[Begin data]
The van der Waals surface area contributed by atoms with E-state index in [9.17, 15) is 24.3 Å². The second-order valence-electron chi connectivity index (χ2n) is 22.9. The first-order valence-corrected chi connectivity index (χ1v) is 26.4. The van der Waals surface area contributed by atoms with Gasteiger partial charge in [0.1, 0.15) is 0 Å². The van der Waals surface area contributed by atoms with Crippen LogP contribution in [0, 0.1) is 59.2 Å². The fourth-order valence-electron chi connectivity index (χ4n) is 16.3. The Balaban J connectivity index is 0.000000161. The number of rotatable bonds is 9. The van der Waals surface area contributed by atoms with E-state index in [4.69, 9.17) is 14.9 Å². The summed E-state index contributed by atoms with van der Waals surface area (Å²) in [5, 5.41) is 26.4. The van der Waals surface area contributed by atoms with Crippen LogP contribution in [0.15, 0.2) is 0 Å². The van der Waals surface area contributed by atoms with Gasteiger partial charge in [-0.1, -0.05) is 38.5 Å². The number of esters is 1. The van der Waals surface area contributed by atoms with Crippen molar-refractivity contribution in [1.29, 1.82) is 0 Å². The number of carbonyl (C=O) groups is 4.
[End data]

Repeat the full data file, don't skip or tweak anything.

The van der Waals surface area contributed by atoms with E-state index in [9.17, 15) is 24.3 Å². The second-order valence-electron chi connectivity index (χ2n) is 22.9. The first-order valence-corrected chi connectivity index (χ1v) is 26.4. The van der Waals surface area contributed by atoms with Gasteiger partial charge in [0.1, 0.15) is 0 Å². The van der Waals surface area contributed by atoms with Crippen LogP contribution in [0, 0.1) is 59.2 Å². The fourth-order valence-electron chi connectivity index (χ4n) is 16.3. The Balaban J connectivity index is 0.000000161. The number of rotatable bonds is 9. The van der Waals surface area contributed by atoms with E-state index in [4.69, 9.17) is 14.9 Å². The summed E-state index contributed by atoms with van der Waals surface area (Å²) in [5, 5.41) is 26.4. The van der Waals surface area contributed by atoms with Crippen LogP contribution in [0.15, 0.2) is 0 Å². The van der Waals surface area contributed by atoms with Gasteiger partial charge in [-0.1, -0.05) is 38.5 Å². The number of esters is 1. The van der Waals surface area contributed by atoms with Crippen molar-refractivity contribution in [1.29, 1.82) is 0 Å². The number of carbonyl (C=O) groups is 4.